Study Finds Taser Safer Than Guns : King Hospital Doctors Compare Outcomes of Victims
In the first large-scale medical review of effects of the Taser electric stun gun, doctors at Martin Luther King Jr. General Hospital say the weapon is impressively safe and may have saved many of the 218 people on whom it was used by Los Angeles Police Department officers.
The review included detailed examination of the cases of all 218 people brought to King after they were hit by Taser darts between 1980, when the weapon was first deployed by the LAPD, and late last year. The medical outcomes of the Taser victims were compared to what happened to 22 people shot by police who were seen at King during a two-year period from 1980 to 1982.
The new King hospital data added yet another chapter to the controversial history of the Taser, which has been cited by its backers as a non-lethal alternative to police gunfire but attacked as inhumane by its critics who have also charged it can easily be converted to use as a torture instrument. The Times obtained details of the Taser review this week. Disclosure of the King hospital data came within days of public release of a report by the District Attorney’s Office in which the Taser was partially blamed in the death of Cornelius Garland Smith, a user of the drug PCP who was shot with a Taser last April.
The new study was conducted with the official sponsorship of King hospital by Dr. Gary Ordog and Dr. Jonathan Wasserberger.
In the King study, of the 218 patients seen at the hospital after being shot by the Taser, three died, but the deaths all involved victims with high blood concentrations of PCP who could easily have succumbed to the effects of the drug alone--without any role being played by the stun gun.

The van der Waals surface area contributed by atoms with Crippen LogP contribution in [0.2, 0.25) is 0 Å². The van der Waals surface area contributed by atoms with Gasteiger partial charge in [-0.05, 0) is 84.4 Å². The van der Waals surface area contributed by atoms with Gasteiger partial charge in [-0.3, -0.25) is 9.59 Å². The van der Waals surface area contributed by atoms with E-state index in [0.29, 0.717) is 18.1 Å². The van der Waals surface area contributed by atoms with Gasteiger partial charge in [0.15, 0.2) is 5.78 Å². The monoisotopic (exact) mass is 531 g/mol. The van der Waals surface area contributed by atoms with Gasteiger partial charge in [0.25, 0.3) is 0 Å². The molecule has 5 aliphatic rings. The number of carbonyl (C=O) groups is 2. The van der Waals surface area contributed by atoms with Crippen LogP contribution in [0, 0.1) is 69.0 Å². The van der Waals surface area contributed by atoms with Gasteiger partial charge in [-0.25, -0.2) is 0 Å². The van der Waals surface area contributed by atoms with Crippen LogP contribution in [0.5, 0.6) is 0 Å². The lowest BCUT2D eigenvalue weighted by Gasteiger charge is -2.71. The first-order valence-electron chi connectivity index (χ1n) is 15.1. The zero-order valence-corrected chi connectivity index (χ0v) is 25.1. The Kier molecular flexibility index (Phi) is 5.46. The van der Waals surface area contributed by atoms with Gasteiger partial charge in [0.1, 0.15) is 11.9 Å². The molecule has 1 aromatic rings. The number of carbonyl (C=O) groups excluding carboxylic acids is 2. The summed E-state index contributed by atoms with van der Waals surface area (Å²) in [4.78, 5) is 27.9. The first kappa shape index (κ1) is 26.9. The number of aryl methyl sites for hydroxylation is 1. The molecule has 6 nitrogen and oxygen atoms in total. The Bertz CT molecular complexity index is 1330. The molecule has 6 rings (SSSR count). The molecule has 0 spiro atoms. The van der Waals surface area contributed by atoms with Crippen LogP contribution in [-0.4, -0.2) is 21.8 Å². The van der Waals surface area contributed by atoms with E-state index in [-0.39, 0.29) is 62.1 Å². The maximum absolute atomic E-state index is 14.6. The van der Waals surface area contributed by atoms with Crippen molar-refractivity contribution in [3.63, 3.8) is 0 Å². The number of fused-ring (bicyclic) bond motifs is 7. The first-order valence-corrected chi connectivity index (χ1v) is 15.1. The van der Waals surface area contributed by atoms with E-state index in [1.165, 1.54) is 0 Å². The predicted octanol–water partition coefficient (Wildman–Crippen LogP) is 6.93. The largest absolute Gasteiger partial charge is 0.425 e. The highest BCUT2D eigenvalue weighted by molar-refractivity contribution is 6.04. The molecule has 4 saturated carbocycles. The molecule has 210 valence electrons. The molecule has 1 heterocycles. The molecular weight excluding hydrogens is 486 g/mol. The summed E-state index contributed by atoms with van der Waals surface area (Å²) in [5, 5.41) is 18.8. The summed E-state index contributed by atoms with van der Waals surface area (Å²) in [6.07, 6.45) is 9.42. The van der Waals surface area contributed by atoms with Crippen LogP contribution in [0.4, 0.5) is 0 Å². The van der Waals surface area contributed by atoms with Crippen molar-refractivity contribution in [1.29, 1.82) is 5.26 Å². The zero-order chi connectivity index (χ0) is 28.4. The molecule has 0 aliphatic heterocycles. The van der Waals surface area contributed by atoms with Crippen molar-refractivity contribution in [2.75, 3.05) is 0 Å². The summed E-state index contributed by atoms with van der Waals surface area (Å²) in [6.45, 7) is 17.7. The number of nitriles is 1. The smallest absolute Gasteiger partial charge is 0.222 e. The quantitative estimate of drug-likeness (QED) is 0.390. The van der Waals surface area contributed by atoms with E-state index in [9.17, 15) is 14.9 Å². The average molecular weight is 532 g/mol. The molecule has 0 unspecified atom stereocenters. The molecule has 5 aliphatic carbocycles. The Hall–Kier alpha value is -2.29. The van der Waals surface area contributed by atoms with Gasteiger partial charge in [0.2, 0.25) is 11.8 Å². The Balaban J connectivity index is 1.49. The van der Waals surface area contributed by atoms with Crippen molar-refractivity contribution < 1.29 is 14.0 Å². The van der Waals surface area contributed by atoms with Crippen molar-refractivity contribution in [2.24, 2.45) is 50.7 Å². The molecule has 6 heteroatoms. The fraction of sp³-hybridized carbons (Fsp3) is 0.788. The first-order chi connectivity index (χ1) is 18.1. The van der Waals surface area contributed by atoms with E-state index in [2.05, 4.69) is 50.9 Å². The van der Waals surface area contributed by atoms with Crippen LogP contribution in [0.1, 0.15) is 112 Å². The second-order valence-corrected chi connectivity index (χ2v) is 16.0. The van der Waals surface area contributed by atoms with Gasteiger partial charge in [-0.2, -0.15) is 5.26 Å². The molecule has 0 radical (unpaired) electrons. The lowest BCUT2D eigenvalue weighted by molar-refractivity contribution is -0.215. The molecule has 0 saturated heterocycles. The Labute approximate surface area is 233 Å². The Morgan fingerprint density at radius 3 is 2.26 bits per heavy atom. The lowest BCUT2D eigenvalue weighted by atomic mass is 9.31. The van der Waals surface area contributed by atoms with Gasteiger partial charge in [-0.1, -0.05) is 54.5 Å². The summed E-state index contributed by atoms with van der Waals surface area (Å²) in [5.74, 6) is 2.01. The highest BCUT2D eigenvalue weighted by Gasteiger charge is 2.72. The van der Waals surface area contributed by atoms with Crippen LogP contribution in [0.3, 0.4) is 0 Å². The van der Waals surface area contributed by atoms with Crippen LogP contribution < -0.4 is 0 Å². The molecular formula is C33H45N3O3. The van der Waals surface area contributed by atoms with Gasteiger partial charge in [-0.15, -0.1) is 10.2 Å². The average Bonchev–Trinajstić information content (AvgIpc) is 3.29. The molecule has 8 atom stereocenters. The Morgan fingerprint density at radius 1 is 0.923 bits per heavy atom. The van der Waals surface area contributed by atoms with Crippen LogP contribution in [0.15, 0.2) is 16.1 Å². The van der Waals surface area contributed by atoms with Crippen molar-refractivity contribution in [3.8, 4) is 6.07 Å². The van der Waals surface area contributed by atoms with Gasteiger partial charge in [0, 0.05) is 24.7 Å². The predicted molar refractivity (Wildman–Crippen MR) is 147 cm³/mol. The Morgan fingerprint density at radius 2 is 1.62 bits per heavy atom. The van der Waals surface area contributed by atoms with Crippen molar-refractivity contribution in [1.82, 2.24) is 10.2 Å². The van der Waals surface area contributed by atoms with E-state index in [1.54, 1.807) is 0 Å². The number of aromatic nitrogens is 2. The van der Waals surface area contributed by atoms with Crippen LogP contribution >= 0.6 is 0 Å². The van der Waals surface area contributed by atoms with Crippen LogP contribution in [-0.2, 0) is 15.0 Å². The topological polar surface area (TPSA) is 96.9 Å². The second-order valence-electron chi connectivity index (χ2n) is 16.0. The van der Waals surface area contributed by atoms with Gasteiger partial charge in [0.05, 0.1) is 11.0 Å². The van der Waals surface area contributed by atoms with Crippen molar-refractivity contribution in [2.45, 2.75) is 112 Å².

A total of 95% of the Taser victims were male and 5% were female, with an average age of 28 and an age range of 15 to 48. Moreover, 70% of the victims had measurable amounts of PCP in their bloodstreams and 15% also had stab wounds when they arrived at the hospital. Ordog said many apparently had been involved in some type of violent behavior other than their encounters with the police.
A third of the Taser victims showed signs of miscellaneous cuts and bruises. Another 15% of the total were naked when they were shot with Tasers, Ordog said, adding to overwhelming evidence that the victims were acting out uncontrollably. There were no recorded heart rhythm disturbances among the Taser victims, Ordog said, though some of the 218 patients did not receive electrocardiogram tests.
While Ordog said he discounted the Taser as a cause of death in the three fatality cases, he said that even if the stun gun were implicated, the Taser’s record is in stark contrast to the effects of gunshots. Of the 22 shooting cases, Ordog said, half of the patients died before they got to the hospital or succumbed just after they arrived.
All of the other 11 patients, he said, suffered some form of permanent injury as a result of the police bullets. Most of the shooting victims who survived ended up paralyzed or blind, he said. About half the Taser victims were able to leave the hospital--either to go home or to jail--after brief observation periods at the hospital.
“I would say that, of the people who were Tasered, it probably saved their lives,” Ordog said.